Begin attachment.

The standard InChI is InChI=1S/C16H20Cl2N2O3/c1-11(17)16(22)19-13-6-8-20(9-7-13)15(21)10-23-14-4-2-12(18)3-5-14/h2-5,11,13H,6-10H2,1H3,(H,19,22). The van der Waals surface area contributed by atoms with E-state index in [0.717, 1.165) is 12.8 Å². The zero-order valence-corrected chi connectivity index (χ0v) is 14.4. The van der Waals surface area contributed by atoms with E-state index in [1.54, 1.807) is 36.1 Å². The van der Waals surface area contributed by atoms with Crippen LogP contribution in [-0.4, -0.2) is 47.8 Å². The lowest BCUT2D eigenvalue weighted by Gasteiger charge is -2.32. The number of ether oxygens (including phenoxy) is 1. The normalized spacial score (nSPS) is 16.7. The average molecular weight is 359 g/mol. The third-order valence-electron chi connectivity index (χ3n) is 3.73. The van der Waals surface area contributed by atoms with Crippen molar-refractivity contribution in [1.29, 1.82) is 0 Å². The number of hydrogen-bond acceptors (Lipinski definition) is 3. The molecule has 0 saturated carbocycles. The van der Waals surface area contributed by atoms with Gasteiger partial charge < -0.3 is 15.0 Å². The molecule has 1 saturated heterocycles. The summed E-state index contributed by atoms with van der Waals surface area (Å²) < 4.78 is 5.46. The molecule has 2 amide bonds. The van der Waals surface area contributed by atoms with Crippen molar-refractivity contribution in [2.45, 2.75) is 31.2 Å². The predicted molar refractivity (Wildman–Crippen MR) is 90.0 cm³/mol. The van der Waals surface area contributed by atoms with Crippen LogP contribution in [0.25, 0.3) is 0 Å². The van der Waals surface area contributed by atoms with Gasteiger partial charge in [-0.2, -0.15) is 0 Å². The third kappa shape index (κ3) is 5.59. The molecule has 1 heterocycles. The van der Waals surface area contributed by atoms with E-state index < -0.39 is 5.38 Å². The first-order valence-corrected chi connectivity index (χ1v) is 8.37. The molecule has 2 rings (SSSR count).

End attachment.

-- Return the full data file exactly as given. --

The standard InChI is InChI=1S/C16H20Cl2N2O3/c1-11(17)16(22)19-13-6-8-20(9-7-13)15(21)10-23-14-4-2-12(18)3-5-14/h2-5,11,13H,6-10H2,1H3,(H,19,22). The van der Waals surface area contributed by atoms with E-state index in [0.717, 1.165) is 12.8 Å². The zero-order valence-corrected chi connectivity index (χ0v) is 14.4. The van der Waals surface area contributed by atoms with E-state index in [1.54, 1.807) is 36.1 Å². The van der Waals surface area contributed by atoms with Crippen LogP contribution in [-0.4, -0.2) is 47.8 Å². The lowest BCUT2D eigenvalue weighted by Gasteiger charge is -2.32. The number of ether oxygens (including phenoxy) is 1. The normalized spacial score (nSPS) is 16.7. The average molecular weight is 359 g/mol. The third-order valence-electron chi connectivity index (χ3n) is 3.73. The van der Waals surface area contributed by atoms with Crippen molar-refractivity contribution in [1.29, 1.82) is 0 Å². The number of hydrogen-bond acceptors (Lipinski definition) is 3. The molecule has 0 saturated carbocycles. The van der Waals surface area contributed by atoms with Gasteiger partial charge < -0.3 is 15.0 Å². The molecule has 1 saturated heterocycles. The summed E-state index contributed by atoms with van der Waals surface area (Å²) < 4.78 is 5.46. The molecule has 2 amide bonds. The van der Waals surface area contributed by atoms with Crippen molar-refractivity contribution in [2.45, 2.75) is 31.2 Å². The predicted molar refractivity (Wildman–Crippen MR) is 90.0 cm³/mol. The van der Waals surface area contributed by atoms with Crippen LogP contribution in [0.25, 0.3) is 0 Å². The van der Waals surface area contributed by atoms with Gasteiger partial charge in [-0.2, -0.15) is 0 Å². The third kappa shape index (κ3) is 5.59. The molecule has 1 heterocycles. The van der Waals surface area contributed by atoms with E-state index < -0.39 is 5.38 Å². The first-order valence-corrected chi connectivity index (χ1v) is 8.37. The molecule has 2 rings (SSSR count).